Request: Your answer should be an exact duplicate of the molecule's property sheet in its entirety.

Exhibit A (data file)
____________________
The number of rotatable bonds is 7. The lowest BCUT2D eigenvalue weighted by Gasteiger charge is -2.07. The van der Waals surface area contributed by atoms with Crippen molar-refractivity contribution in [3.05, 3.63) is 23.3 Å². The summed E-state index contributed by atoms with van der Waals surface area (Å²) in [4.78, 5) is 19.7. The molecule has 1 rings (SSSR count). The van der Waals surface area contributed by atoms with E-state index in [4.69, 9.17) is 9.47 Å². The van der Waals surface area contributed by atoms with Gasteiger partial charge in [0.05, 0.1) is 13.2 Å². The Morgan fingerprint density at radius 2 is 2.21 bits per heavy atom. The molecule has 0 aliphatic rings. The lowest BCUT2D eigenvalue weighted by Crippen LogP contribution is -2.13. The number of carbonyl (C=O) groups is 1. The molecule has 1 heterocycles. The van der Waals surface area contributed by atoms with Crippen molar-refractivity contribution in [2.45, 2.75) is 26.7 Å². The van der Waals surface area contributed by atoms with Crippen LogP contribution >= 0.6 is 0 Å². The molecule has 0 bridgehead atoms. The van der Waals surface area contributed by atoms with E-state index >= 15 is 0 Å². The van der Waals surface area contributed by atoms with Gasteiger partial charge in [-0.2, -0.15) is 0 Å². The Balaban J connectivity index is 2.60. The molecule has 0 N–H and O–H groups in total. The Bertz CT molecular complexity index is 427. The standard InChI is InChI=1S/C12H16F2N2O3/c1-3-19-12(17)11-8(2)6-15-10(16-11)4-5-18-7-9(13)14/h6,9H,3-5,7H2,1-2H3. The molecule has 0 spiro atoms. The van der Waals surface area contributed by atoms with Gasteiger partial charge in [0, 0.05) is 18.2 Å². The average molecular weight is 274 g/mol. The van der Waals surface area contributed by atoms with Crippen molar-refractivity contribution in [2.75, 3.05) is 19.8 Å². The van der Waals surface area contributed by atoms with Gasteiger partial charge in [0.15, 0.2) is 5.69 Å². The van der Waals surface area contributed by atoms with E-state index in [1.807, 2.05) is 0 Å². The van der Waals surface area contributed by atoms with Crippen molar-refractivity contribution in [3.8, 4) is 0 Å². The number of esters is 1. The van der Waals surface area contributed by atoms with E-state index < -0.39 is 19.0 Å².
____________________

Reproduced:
The number of rotatable bonds is 7. The lowest BCUT2D eigenvalue weighted by Gasteiger charge is -2.07. The van der Waals surface area contributed by atoms with Crippen molar-refractivity contribution in [3.05, 3.63) is 23.3 Å². The summed E-state index contributed by atoms with van der Waals surface area (Å²) in [4.78, 5) is 19.7. The molecule has 1 rings (SSSR count). The van der Waals surface area contributed by atoms with E-state index in [4.69, 9.17) is 9.47 Å². The van der Waals surface area contributed by atoms with Gasteiger partial charge in [0.05, 0.1) is 13.2 Å². The Morgan fingerprint density at radius 2 is 2.21 bits per heavy atom. The molecule has 0 aliphatic rings. The lowest BCUT2D eigenvalue weighted by Crippen LogP contribution is -2.13. The number of carbonyl (C=O) groups is 1. The molecule has 1 heterocycles. The van der Waals surface area contributed by atoms with Crippen molar-refractivity contribution in [2.45, 2.75) is 26.7 Å². The van der Waals surface area contributed by atoms with Crippen LogP contribution >= 0.6 is 0 Å². The molecule has 0 bridgehead atoms. The van der Waals surface area contributed by atoms with E-state index >= 15 is 0 Å². The van der Waals surface area contributed by atoms with Gasteiger partial charge in [-0.2, -0.15) is 0 Å². The Balaban J connectivity index is 2.60. The molecule has 0 N–H and O–H groups in total. The Bertz CT molecular complexity index is 427. The standard InChI is InChI=1S/C12H16F2N2O3/c1-3-19-12(17)11-8(2)6-15-10(16-11)4-5-18-7-9(13)14/h6,9H,3-5,7H2,1-2H3. The molecule has 0 spiro atoms. The van der Waals surface area contributed by atoms with Gasteiger partial charge in [0, 0.05) is 18.2 Å². The average molecular weight is 274 g/mol. The van der Waals surface area contributed by atoms with Crippen molar-refractivity contribution in [2.75, 3.05) is 19.8 Å². The van der Waals surface area contributed by atoms with Gasteiger partial charge in [0.15, 0.2) is 5.69 Å². The van der Waals surface area contributed by atoms with E-state index in [1.807, 2.05) is 0 Å². The van der Waals surface area contributed by atoms with Crippen molar-refractivity contribution in [3.8, 4) is 0 Å². The number of esters is 1. The van der Waals surface area contributed by atoms with E-state index < -0.39 is 19.0 Å².